KILBRICKEN CAUSES A STORM IN THE ALBERT BARTLETT
Trainer Colin Tizzard registered his sixth victory at The Festival overall and first of 2018 with Kilbricken Storm's 33/1 success in the G1 Albert Bartlett Novices' Hurdle over three miles.
Ridden by Harry Cobden, the seven-year-old son of Oscar quickened up well after the final flight to master long-time leader Fabulous Saga, who faded rapidly out of contention thereafter, to score by three lengths.
Nicky Henderson's OK Corral (16/1) stayed on well to finish second, with stable companion Santini, the well-supported 11/4 favourite, a further half-length back in third.
A delighted Tizzard said: "It was a smashing performance from Kilbricken Storm.
"He has had pus in his foot - his shoe off and on - and it's unreal to win like that - it didn't stop him!
"He was a 20-grander at the sales. I went to the sales last night and horses were making so much money, I was thinking that we weren't going to have a winner here, and the next one has won. It's what National Hunt racing is for and it's fantastic.
"He had a bit of a dirty nose a week after he ran in the Challow but I never knew he was going to be that good even when he was dead right.
"He just appeared to travel really well. He was fifth or sixth and moved into it. Then we were waiting for the cavalry to come and they didn't.
"We've seen it all week that the ones in front have been caught, but he wasn't today."
COBDEN'S CRACKING RIDE
Britain has lost the Betbright Cup to Ireland, but it is going down with some pride, helped by young local riding talent.
After Bridget Andrews's victory on Mohaayed it was the turn of Harry Cobden, 19, on the Colin Tizzard-trained Kilbricken Storm, who won the three-mile G1 Albert Bartlett Novices' Hurdle. The winner (33/1) beat the Nicky Henderson pair OK Corral (16/1) and Santini (11/4f) by three lengths and one and a half lengths.
Cobden said: "It is very testing conditions and I tried to keep him wide to find a little bit of better ground. I wasn't sure if I was doing the right thing, but the horse jumped and travelled and won nicely. A great day all round.
"I didn't want to commit too early [to close down long-lead pacesetter Fabulous Saga] and was half thinking, 'Do I chase this one and risk going too early', but thankfully my horse was brave and tough and fought on.
"This is only my third Festival and I've never encountered conditions quite so testing. I started the week with 10 rides, two were withdrawn and I've had two thirds - I was thinking, 'That's me done', because I didn't think this lad could win, but he proved me wrong.
"He's had a few little issues and Colin was trotting him up this morning to make sure he was okay, and thankfully the vets said he was fine to run. When the adrenalin is up you don't feel it - if I had a bad toenail I wouldn't be thinking about it out there.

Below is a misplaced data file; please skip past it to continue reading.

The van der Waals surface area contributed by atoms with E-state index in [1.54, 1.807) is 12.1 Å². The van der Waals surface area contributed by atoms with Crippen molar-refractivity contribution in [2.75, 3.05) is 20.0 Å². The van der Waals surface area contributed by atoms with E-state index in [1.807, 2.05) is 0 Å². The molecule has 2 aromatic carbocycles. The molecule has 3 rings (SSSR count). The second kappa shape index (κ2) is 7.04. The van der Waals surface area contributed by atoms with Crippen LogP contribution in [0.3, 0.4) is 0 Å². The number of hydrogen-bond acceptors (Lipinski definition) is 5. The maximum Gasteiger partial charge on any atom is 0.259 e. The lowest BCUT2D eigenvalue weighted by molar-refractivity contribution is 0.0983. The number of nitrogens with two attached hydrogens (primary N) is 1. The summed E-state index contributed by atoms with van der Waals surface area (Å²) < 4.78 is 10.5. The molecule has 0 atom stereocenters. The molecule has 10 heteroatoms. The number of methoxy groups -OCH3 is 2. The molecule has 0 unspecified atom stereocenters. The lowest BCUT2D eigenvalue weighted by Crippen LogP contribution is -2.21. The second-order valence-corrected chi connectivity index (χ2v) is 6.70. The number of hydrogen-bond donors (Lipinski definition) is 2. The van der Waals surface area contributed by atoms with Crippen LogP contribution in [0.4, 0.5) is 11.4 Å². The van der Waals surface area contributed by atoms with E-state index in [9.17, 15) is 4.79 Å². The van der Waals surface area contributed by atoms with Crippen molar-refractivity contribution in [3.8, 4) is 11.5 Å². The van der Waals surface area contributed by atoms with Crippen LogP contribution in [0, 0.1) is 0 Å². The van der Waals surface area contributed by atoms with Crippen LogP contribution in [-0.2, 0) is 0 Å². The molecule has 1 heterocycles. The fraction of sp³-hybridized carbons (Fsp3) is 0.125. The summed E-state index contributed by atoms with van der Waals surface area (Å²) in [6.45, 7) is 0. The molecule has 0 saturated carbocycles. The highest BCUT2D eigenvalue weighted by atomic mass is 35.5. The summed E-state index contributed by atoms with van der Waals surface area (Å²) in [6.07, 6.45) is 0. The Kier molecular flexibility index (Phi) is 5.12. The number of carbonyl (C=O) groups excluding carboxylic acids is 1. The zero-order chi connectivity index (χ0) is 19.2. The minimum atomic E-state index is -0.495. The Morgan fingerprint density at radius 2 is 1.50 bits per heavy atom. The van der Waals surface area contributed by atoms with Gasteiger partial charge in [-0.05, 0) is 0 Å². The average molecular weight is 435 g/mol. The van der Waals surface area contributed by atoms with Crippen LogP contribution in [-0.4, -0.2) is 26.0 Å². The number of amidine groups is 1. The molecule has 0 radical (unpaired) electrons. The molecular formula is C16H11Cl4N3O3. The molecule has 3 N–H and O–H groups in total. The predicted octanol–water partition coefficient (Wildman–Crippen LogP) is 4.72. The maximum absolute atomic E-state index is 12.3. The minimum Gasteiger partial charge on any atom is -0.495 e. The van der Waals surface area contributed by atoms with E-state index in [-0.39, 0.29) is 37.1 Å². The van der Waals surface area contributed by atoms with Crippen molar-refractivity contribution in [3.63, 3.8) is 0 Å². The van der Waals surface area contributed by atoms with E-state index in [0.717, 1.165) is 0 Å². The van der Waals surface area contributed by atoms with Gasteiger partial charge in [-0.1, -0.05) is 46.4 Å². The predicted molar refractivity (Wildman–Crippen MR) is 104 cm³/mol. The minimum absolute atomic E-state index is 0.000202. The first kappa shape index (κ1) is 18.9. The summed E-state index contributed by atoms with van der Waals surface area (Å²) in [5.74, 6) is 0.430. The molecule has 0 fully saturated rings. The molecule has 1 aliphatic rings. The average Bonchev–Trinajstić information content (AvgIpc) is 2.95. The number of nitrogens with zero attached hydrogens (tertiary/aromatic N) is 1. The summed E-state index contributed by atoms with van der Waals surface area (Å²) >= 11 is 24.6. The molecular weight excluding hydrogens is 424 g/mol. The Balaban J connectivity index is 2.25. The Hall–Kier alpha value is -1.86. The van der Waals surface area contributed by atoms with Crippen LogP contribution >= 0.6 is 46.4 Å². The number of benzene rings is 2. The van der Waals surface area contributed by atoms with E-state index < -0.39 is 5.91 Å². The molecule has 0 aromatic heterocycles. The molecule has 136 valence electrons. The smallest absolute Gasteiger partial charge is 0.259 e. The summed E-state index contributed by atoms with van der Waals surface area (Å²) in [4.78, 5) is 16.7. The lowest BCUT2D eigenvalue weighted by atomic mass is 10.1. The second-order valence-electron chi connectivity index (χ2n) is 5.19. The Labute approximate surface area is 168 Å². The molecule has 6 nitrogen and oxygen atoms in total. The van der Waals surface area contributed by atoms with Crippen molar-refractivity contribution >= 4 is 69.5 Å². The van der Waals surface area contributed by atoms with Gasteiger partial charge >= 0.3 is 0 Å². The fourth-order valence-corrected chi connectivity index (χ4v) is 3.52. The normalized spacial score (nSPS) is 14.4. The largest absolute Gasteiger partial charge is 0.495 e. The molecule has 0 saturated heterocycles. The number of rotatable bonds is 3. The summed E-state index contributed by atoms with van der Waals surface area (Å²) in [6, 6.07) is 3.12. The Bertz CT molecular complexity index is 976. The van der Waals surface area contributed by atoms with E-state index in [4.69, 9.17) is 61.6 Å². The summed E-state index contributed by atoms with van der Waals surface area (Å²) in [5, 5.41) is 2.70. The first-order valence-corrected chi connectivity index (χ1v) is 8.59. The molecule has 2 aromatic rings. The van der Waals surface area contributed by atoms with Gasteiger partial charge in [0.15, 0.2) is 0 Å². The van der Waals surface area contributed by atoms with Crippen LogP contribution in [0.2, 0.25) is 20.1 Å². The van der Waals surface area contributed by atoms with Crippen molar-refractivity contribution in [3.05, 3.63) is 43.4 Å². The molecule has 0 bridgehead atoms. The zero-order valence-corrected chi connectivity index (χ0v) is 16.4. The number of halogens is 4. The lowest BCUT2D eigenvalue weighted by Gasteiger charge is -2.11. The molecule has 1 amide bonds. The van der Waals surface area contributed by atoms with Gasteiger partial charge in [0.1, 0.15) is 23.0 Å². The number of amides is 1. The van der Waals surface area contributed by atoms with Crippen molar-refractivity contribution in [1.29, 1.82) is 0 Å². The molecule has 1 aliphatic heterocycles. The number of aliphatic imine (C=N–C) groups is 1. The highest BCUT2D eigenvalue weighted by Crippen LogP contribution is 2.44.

"This is right up there with the two Grade Ones I've won on Politologue and Irving. My father, Will, is here watching and looking shocked - I don't think he backed me."
2.50pm Albert Bartlett Novices' Hurdle (Grade 1)
1 KILBRICKEN STORM (A Selway & P Wavish) Colin Tizzard 7-11-05 Harry Cobden 33/1
2 OK CORRAL (JP McManus) Nicky Henderson 8-11-05 Barry Geraghty 16/1
3 SANTINI (Richard & Lizzie Kelvin-Hughes) Nicky Henderson 6-11-05 Nico de Boinville 11/4 fav
Distances: 3, 1½
Tote Win: £45.30 Places: £10.70, £4.50, £1.90 Exacta: £721.20
Colin Tizzard - 6th winner at The Festival
Harry Cobden - 1st winner at The Festival
BetBright Cup - standings after 24 races
Great Britain 8
HENDERSON HAPPY WITH PAIR OF FUTURE CHASERS
Nicky Henderson trained the second and third horses home in the G1 Albert Bartlett Novices' Hurdle. OK Corral finished second at 16/1 under Barry Geraghty, beaten three lengths by winner Kilbricken Storm, while third-placed Santini (Nico de Boinville) was the 11/4 favourite.
Henderson said: "They are two great, big chasers for next year and they have run great; they've just got stuck a bit [in the soft going], but there you go - everyone's getting stuck a bit.
"The worse bit of the ground is on the run-in from the last. They were trying to make up ground there - they had a couple of lengths to find and they were trying their hearts out, but they just couldn't get their feet out of the ground."
Asked what that might mean for Might Bite, his Timico Cheltenham Gold Cup favourite, he replied: "The only thing is that this [the Gold Cup] is the first chase of the day and there is a fresh strip of ground and you have to get on it, no doubt about that. There's a big field for the race, though."
Barry Geraghty said of OK Corral: "They went very fast. My horse was always going in his own pace and he kept going. He's a real old-fashioned stayer."
Nico De Boinville, who rode Santini, said: "He ran well but he wouldn't have wanted that ground at all - it is bottomless, horrible."